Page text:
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This is something that I'm looking into at the moment, although I'm using using daily OHLC data rather than tick/intraday data. The approach I've taken is to postulate 5 market types and then generate a large amount of synthetic data that conform to models underlying each respective market type. Using this data, I'm currently training a classification neural net to identify which model/market type "real" data most closely resembles over a specified look back period. Based on this classification one would then choose the most appropriate trading strategy: attempt to pick tops and bottoms in a mean reverting environment, and go with the flow in a trending environment. I'm blogging about my progress with this project on Dekalog Blog.

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There have been studies that show that technical analysis "works" ie better than random results. http://en.wikipedia.org/wiki/Technical_analysis#Empirical_evidence. Most academic studies have been conducted by people that have never actually traded anything. Whatever method you're using has to be taken in the context of the overall market. A rising tide floats all boats.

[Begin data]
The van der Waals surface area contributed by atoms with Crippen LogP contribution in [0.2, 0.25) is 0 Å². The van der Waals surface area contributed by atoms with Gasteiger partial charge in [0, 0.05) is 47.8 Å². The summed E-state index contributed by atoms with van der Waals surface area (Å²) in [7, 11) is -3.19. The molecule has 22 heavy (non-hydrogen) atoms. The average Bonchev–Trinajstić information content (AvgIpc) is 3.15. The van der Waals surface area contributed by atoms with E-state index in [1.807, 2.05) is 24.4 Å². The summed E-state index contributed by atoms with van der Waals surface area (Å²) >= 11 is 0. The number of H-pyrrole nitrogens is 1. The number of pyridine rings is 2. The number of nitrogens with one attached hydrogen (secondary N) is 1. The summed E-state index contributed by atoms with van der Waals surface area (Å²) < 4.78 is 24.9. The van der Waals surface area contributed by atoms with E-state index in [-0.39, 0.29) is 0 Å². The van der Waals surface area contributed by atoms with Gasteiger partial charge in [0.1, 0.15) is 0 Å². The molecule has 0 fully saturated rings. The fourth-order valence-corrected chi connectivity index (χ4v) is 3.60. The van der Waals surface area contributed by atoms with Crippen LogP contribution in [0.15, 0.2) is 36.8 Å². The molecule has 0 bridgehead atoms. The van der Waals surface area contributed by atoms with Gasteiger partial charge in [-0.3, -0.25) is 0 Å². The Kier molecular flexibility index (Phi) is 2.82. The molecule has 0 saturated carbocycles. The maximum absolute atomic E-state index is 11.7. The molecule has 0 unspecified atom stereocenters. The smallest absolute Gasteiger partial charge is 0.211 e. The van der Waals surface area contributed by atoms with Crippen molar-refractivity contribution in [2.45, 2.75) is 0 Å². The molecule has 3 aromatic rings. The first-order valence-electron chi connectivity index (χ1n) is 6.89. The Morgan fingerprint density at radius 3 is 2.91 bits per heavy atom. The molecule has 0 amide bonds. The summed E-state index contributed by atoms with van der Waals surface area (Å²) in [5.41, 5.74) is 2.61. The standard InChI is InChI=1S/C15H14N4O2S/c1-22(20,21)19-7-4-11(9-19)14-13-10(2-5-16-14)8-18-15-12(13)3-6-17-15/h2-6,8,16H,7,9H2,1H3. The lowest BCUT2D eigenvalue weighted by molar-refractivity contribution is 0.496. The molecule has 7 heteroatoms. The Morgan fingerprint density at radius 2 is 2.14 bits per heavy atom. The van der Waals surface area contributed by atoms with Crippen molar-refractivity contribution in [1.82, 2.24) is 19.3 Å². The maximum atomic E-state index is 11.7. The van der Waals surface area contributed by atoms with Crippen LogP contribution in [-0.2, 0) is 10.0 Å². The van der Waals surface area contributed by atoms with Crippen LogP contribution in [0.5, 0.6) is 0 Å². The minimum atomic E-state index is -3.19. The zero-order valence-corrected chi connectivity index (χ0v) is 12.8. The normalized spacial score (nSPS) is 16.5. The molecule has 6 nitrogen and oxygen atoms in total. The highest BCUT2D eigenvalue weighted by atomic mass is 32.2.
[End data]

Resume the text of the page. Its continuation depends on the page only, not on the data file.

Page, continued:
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As you know, your link is a discussion of controversies and mentions most of those positive studies only to point out why they might be of limited use or credibility. Regardless, how do you answer the question in front of us? "How can I attack this problem [of] stochastically modeling" near-term market moves? – whuber Oct 23 '12 at 16:04

I would look at 2nd and 3rd standard deviation Bollinger Bands and take a regression to the mean approach. Another approach would be candlestick analysis. Combine either with volume data obviously. If it's hitting new highs but volume doesn't confirm probably expect a reversal.

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Can you cite an scientific literature showing that these strategies will predict better than chance whether the market will continue or reverse? I'm not an expert in this area, but I have been under the impression that no such approaches will work & I'd rather not have answers posted on CV that are incorrect. (I apologize for my bluntness here; I'd be happy to delete this comment if I'm wrong, & FTR, I didn't downvote.) – gung Oct 14 '12 at 0:14
@gung I dont discount miracles and I am not agree with jim collins (I have not validated his claim to be honest), but since when successful/profiting strategies get published or at least until they become under-achieving? – user55647 Jan 22 at 20:01